I work with a great many writers on loglines for scripts through my Logline Booster Shot service. Invariably, severe logline issues point to story problems that were there from the outset.
Why not hone your logline before you begin your script? Now you’ve transformed your logline into a powerful tool.
It enables you to explore the strength of your concept before you’ve written 100 plus pages. And it allows you to test market your idea before you type “Fade In.”
How to Test Drive Ideas:
- Have lots and lots of ideas. Check out my Building the Idea-Generating Muscle Success Story here.
- Experiment with the ideas that speak strongly to you, writing the genre and logline for each of your top ideas.
- If you cannot write a logline that conveys the conflict of the story, set that idea aside and move on.
- When you create a successful logline – with the world, the hero, their flaw, the inciting incident, the conflict, and the stakes spelled out – you have all the essential elements of a successful screenplay, including the groundwork for structure and theme. Now develop a short pitch of the story – a few sentences at most – no more than a paragraph. You should be able to complete your pitch in one minute – two tops.
- Take your concept for a Test Drive – pitching it to movie experts – that’s everyone!
- Closely observe the reactions of your market sample. This is the richest source of input on an idea. It’s where you learn what really works, and what doesn’t, based on the nonverbal reactions to your story.
- Incorporate that input into revising your logline and short pitch.
- Take it out for another Test Drive.
Thoroughly developing premises and then taking them out for a Test Drive, enables you to hone in on ideas most likely to engage audiences and allows you to start to refine your concept before you begin to write. When you do hit the keyboard, you can be confident that you know where you are headed and are miles ahead on your journey.
Stop! In The Name Of Love…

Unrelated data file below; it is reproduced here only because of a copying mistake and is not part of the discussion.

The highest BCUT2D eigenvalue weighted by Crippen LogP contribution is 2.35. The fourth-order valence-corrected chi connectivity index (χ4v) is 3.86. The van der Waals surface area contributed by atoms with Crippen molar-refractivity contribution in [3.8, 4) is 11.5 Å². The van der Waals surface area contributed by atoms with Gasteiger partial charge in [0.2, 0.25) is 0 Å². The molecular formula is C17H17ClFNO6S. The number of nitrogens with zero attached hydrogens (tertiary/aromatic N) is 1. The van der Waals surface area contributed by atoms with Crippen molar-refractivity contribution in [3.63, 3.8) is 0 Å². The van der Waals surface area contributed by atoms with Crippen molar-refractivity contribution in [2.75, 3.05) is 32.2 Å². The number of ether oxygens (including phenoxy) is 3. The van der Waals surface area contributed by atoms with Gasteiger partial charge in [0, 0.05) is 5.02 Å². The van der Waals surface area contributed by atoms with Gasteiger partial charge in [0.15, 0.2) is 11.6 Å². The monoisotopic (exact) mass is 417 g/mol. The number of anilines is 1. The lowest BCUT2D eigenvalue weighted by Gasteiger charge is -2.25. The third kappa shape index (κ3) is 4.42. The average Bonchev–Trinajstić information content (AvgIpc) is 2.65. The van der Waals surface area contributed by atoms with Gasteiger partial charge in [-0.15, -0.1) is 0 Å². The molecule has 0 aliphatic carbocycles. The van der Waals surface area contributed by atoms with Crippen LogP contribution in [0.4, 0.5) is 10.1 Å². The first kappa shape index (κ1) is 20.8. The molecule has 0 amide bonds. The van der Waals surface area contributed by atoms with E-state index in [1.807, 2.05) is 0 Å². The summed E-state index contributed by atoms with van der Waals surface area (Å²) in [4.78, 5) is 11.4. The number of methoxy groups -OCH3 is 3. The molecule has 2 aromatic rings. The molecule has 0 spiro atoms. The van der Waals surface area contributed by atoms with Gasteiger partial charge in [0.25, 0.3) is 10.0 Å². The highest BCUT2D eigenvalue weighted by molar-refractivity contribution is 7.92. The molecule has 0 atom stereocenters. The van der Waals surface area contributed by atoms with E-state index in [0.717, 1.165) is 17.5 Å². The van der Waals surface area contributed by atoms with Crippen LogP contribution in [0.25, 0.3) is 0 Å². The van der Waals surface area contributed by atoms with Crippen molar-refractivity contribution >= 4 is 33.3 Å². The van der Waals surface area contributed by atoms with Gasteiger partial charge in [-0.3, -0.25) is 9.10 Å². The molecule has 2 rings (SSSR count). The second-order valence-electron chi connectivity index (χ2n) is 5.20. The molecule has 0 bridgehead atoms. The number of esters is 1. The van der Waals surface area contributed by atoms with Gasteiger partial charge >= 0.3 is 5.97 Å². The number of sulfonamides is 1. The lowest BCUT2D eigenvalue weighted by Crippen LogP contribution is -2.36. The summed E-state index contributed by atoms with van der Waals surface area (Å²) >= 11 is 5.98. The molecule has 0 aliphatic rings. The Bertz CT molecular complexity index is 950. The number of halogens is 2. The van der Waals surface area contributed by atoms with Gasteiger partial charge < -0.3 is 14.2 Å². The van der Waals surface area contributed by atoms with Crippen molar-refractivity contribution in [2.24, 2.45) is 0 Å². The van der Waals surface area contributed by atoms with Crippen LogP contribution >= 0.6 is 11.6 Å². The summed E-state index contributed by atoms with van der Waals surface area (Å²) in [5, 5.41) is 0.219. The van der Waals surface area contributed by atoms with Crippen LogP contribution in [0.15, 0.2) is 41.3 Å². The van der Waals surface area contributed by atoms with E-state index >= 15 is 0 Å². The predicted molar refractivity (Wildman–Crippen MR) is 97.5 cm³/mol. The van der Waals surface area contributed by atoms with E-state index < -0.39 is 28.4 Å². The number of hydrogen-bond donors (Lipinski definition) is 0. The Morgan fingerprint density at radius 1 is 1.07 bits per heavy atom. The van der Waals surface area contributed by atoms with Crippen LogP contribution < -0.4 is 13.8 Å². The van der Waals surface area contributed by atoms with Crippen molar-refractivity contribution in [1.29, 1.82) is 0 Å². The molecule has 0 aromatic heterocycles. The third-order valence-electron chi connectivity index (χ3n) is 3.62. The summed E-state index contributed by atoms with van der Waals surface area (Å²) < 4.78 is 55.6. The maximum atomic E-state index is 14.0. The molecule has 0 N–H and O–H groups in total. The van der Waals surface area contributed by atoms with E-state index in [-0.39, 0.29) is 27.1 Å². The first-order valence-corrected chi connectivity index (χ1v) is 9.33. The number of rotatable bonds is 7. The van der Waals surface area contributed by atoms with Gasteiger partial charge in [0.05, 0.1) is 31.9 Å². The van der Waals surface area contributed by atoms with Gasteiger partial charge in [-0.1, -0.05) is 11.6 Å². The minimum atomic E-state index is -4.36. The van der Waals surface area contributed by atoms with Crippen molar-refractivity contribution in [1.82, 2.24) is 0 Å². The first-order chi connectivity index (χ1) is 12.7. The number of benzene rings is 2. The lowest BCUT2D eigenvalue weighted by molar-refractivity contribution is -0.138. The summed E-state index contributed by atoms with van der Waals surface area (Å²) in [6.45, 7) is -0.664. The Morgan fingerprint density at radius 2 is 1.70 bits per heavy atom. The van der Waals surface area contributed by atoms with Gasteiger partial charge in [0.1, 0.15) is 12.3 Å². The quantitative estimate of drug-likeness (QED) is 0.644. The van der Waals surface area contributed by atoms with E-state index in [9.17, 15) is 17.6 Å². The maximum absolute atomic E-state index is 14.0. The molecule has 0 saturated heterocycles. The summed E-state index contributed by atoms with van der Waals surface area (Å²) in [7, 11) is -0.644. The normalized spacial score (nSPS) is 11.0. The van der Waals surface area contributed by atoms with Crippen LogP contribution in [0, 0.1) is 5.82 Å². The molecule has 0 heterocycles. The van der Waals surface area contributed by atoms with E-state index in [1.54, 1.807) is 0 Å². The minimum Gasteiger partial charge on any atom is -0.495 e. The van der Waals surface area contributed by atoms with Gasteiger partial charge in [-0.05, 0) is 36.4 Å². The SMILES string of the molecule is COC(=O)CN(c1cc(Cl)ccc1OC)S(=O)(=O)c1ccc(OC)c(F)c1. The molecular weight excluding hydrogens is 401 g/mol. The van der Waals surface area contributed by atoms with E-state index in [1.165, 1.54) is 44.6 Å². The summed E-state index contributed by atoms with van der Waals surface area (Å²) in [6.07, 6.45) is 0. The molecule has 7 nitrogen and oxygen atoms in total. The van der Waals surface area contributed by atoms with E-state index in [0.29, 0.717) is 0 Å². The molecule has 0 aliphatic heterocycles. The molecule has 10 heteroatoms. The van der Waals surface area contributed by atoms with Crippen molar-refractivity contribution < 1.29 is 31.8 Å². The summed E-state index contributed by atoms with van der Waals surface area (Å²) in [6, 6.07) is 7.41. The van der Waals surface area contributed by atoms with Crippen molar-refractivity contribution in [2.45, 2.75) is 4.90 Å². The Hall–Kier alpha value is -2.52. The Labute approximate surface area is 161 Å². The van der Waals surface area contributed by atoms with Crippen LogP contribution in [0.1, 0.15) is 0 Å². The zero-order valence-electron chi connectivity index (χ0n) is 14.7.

Okay, you’ve taken your idea for Test Drives, incorporated what you learned, and honed it into a strong concept.
At this point, you’re exceptionally eager to get started writing.
Stop! Don’t run down the aisle just yet.
Not if you’re looking to live happily ever after.
You may be eager, but you aren’t truly ready to start writing.
I am an advocate for prewriting. Outline, outline, outline, I beg of you.
I outline these columns. How can I get where I’m going if I don’t know where I’m headed? I need the major signposts along the way – the big points I want to make in order to clarify the topic.
Mine your concept for all it’s worth while you’re in the outline phase. Explore every comedic possibility, every obstacle, as many variations on a genre convention as possible. Pushing yourself to come up with twelve or twenty possibilities makes it more likely you will come across the one great element that springs directly from the premise and theme, and is unique to your story.
Squeeze every bit of juice possible from your idea.
That’s the surest path to a Hollywood ending.
- More articles by Barri Evins
- How to Decide the Best Possible Movie Ideas to Develop Into Screenplays
- Get Real: Movie Ideas – Why Didn’t I Think of That? Part 2
Is Your Concept High Enough? Webinar by Unknown Screenwriter